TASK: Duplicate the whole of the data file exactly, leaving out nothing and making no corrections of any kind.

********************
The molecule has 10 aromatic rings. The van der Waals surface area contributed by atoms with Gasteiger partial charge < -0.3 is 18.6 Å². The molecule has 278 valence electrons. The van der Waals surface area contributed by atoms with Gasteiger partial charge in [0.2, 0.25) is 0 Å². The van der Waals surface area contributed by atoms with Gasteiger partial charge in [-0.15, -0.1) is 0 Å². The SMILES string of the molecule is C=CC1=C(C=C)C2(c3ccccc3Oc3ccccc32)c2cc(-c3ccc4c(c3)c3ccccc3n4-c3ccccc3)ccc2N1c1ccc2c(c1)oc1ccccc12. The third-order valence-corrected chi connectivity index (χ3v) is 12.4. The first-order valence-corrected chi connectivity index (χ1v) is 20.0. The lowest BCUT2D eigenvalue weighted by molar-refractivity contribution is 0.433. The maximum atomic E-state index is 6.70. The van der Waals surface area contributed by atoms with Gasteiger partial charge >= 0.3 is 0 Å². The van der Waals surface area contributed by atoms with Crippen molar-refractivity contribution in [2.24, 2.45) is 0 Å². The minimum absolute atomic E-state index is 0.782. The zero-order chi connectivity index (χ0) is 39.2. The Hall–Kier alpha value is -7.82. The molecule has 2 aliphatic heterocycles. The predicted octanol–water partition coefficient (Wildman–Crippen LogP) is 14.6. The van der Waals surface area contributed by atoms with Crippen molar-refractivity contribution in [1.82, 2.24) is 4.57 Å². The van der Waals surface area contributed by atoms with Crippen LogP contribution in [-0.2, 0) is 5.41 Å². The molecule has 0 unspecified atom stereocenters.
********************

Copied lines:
The molecule has 10 aromatic rings. The van der Waals surface area contributed by atoms with Gasteiger partial charge < -0.3 is 18.6 Å². The molecule has 278 valence electrons. The van der Waals surface area contributed by atoms with Gasteiger partial charge in [0.2, 0.25) is 0 Å². The van der Waals surface area contributed by atoms with Gasteiger partial charge in [-0.15, -0.1) is 0 Å². The SMILES string of the molecule is C=CC1=C(C=C)C2(c3ccccc3Oc3ccccc32)c2cc(-c3ccc4c(c3)c3ccccc3n4-c3ccccc3)ccc2N1c1ccc2c(c1)oc1ccccc12. The third-order valence-corrected chi connectivity index (χ3v) is 12.4. The first-order valence-corrected chi connectivity index (χ1v) is 20.0. The lowest BCUT2D eigenvalue weighted by molar-refractivity contribution is 0.433. The maximum atomic E-state index is 6.70. The van der Waals surface area contributed by atoms with Gasteiger partial charge >= 0.3 is 0 Å². The van der Waals surface area contributed by atoms with Crippen molar-refractivity contribution in [2.24, 2.45) is 0 Å². The minimum absolute atomic E-state index is 0.782. The zero-order chi connectivity index (χ0) is 39.2. The Hall–Kier alpha value is -7.82. The molecule has 2 aliphatic heterocycles. The predicted octanol–water partition coefficient (Wildman–Crippen LogP) is 14.6. The van der Waals surface area contributed by atoms with Crippen molar-refractivity contribution in [1.82, 2.24) is 4.57 Å². The van der Waals surface area contributed by atoms with Crippen LogP contribution in [-0.2, 0) is 5.41 Å². The molecule has 0 unspecified atom stereocenters.